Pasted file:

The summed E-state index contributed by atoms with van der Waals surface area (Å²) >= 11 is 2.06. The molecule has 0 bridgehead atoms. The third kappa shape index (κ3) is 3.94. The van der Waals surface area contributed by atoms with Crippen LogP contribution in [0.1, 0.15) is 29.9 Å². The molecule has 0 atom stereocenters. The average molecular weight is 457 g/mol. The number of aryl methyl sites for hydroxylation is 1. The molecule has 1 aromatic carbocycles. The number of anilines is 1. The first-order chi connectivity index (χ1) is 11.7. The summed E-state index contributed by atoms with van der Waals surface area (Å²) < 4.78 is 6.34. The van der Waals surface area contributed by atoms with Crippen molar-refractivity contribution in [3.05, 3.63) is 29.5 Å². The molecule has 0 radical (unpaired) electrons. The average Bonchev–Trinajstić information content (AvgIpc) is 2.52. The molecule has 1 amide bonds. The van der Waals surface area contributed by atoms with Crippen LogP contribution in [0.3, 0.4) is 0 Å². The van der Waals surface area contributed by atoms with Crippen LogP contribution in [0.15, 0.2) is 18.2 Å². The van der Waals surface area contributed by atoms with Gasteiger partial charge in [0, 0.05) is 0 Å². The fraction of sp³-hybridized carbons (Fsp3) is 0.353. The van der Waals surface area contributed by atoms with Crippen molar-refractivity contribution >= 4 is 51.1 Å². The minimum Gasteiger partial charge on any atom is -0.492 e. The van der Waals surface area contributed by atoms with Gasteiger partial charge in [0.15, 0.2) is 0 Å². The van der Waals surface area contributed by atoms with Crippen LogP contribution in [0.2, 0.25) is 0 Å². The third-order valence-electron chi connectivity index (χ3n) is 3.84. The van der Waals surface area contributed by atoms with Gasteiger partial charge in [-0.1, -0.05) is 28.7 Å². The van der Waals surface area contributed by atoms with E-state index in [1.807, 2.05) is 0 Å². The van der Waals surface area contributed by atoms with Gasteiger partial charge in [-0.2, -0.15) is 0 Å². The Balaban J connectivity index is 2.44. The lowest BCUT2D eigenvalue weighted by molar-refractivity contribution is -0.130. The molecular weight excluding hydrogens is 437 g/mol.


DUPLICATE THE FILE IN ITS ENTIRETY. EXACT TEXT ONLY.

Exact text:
The summed E-state index contributed by atoms with van der Waals surface area (Å²) >= 11 is 2.06. The molecule has 0 bridgehead atoms. The third kappa shape index (κ3) is 3.94. The van der Waals surface area contributed by atoms with Crippen LogP contribution in [0.1, 0.15) is 29.9 Å². The molecule has 0 atom stereocenters. The average molecular weight is 457 g/mol. The number of aryl methyl sites for hydroxylation is 1. The molecule has 1 aromatic carbocycles. The number of anilines is 1. The first-order chi connectivity index (χ1) is 11.7. The summed E-state index contributed by atoms with van der Waals surface area (Å²) < 4.78 is 6.34. The van der Waals surface area contributed by atoms with Crippen molar-refractivity contribution in [3.05, 3.63) is 29.5 Å². The molecule has 0 radical (unpaired) electrons. The average Bonchev–Trinajstić information content (AvgIpc) is 2.52. The molecule has 1 amide bonds. The van der Waals surface area contributed by atoms with Crippen LogP contribution in [0.3, 0.4) is 0 Å². The van der Waals surface area contributed by atoms with Crippen LogP contribution in [0.15, 0.2) is 18.2 Å². The van der Waals surface area contributed by atoms with Gasteiger partial charge in [0, 0.05) is 0 Å². The fraction of sp³-hybridized carbons (Fsp3) is 0.353. The van der Waals surface area contributed by atoms with Crippen molar-refractivity contribution >= 4 is 51.1 Å². The minimum Gasteiger partial charge on any atom is -0.492 e. The van der Waals surface area contributed by atoms with Gasteiger partial charge in [0.15, 0.2) is 0 Å². The van der Waals surface area contributed by atoms with Crippen LogP contribution in [0.2, 0.25) is 0 Å². The third-order valence-electron chi connectivity index (χ3n) is 3.84. The van der Waals surface area contributed by atoms with Gasteiger partial charge in [-0.1, -0.05) is 28.7 Å². The van der Waals surface area contributed by atoms with E-state index in [1.807, 2.05) is 0 Å². The van der Waals surface area contributed by atoms with Gasteiger partial charge in [-0.2, -0.15) is 0 Å². The Balaban J connectivity index is 2.44. The lowest BCUT2D eigenvalue weighted by molar-refractivity contribution is -0.130. The molecular weight excluding hydrogens is 437 g/mol.